What is the difference between RFID and NFC ?

Categories: RFID/NFC Knowledge0 CommentsViews: 36

RFID (Radio Frequency Identification) and NFC (Near Field Communication) are related in that they both use radio waves for wireless communication between devices. In fact, NFC is a type of RFID technology that operates at the frequency of 13.56 MHz.

While there are some differences between RFID and NFC, such as operating frequency, data transfer speed, and communication range, they share many similarities. Both RFID and NFC are used for contactless communication and data transmission, and they are commonly used in various applications such as access control, asset tracking, and payment systems.

In short, NFC can be seen as a specific type of RFID technology that is optimized for close-range communication, and it has become increasingly popular in recent years due to its use in mobile payment systems and other contactless applications.

Frequency Varies depending on the system; low-frequency is typically 125-134 kHz, high-frequency at 13.56 MHz, and UHF at 433 MHz or 900 MHz Only operates at 13.56 MHz
Communication Range Varies depending on the type of system used, the power output of the reader, and tag size/material; typically up to several meters for low-frequency systems and up to tens of meters for high-frequency and UHF systems Shorter communication range of around 10 cm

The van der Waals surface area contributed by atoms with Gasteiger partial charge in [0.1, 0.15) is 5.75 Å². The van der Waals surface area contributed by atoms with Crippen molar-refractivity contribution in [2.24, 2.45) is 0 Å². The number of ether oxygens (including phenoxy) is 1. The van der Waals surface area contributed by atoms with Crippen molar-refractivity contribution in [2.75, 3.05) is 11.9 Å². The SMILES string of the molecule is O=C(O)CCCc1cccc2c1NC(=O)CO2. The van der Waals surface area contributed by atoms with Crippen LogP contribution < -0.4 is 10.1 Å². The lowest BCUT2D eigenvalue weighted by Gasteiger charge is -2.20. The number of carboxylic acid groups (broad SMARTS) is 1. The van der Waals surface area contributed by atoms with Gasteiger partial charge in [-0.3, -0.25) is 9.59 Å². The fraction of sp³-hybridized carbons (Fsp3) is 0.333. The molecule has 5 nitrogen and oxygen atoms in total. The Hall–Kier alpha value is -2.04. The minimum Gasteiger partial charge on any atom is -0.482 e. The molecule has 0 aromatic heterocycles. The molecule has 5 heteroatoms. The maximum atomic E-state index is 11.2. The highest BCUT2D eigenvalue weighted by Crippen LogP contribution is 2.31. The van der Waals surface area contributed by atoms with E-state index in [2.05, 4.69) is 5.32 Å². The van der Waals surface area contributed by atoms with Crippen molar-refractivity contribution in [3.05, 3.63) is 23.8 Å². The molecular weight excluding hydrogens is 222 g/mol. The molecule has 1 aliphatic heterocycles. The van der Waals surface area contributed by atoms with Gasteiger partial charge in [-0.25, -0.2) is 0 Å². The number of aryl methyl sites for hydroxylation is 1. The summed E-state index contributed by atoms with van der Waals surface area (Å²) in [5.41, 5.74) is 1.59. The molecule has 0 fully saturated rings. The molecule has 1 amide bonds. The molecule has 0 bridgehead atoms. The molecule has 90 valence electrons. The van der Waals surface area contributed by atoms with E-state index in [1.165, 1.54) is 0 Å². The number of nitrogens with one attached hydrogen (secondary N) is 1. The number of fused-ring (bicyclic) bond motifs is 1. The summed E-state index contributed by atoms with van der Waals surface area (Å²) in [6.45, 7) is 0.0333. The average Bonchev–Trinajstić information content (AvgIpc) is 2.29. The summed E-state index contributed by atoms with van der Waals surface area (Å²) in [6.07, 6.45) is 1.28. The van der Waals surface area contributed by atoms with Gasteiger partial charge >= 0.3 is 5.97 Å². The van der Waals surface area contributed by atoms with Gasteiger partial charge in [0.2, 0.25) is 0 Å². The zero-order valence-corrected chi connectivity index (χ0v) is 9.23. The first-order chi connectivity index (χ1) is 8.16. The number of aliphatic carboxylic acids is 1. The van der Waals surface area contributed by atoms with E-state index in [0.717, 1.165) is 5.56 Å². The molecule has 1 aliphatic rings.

Data Transfer Speed Generally slower than NFC, ranging from a few hundred bits per second to a few megabits per second Faster than RFID, with a maximum data transfer rate of up to 424 Kbps
Application Areas Used in various applications such as inventory management, asset tracking, access control, and supply chain management Primarily used for mobile payment systems, contactless ticketing, and data sharing applications

Common RFID chips: NXP MIFARE Classic, EM chips, Alien Higgs, Impinj Monza, TI Tag-it.

Common NFC chips: NXP NTAG, Sony FeliCa, ST25, MIFARE Ultralight.

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